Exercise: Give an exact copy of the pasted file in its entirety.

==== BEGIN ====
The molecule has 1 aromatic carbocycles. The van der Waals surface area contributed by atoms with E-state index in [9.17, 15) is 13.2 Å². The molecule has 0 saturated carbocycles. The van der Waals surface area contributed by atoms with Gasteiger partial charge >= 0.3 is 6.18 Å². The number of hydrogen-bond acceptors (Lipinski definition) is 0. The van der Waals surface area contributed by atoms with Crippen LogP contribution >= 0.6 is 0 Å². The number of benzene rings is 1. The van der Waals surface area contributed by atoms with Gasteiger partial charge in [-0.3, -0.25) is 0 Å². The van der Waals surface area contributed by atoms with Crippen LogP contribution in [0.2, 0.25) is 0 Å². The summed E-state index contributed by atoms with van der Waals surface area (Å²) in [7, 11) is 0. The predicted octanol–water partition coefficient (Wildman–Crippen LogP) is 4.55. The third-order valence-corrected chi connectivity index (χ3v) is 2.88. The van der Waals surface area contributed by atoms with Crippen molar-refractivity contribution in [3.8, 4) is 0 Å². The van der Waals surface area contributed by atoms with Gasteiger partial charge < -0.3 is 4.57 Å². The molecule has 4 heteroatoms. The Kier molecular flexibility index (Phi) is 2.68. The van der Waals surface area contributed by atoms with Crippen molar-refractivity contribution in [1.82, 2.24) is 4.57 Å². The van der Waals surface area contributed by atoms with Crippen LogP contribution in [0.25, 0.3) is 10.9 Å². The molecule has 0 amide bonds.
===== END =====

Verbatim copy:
The molecule has 1 aromatic carbocycles. The van der Waals surface area contributed by atoms with E-state index in [9.17, 15) is 13.2 Å². The molecule has 0 saturated carbocycles. The van der Waals surface area contributed by atoms with Gasteiger partial charge >= 0.3 is 6.18 Å². The number of hydrogen-bond acceptors (Lipinski definition) is 0. The van der Waals surface area contributed by atoms with Crippen LogP contribution >= 0.6 is 0 Å². The number of benzene rings is 1. The van der Waals surface area contributed by atoms with Gasteiger partial charge in [-0.3, -0.25) is 0 Å². The van der Waals surface area contributed by atoms with Crippen LogP contribution in [0.2, 0.25) is 0 Å². The summed E-state index contributed by atoms with van der Waals surface area (Å²) in [7, 11) is 0. The predicted octanol–water partition coefficient (Wildman–Crippen LogP) is 4.55. The third-order valence-corrected chi connectivity index (χ3v) is 2.88. The van der Waals surface area contributed by atoms with Crippen molar-refractivity contribution in [3.8, 4) is 0 Å². The van der Waals surface area contributed by atoms with Gasteiger partial charge < -0.3 is 4.57 Å². The molecule has 4 heteroatoms. The Kier molecular flexibility index (Phi) is 2.68. The van der Waals surface area contributed by atoms with Crippen molar-refractivity contribution in [1.82, 2.24) is 4.57 Å². The van der Waals surface area contributed by atoms with Crippen LogP contribution in [0.25, 0.3) is 10.9 Å². The molecule has 0 amide bonds.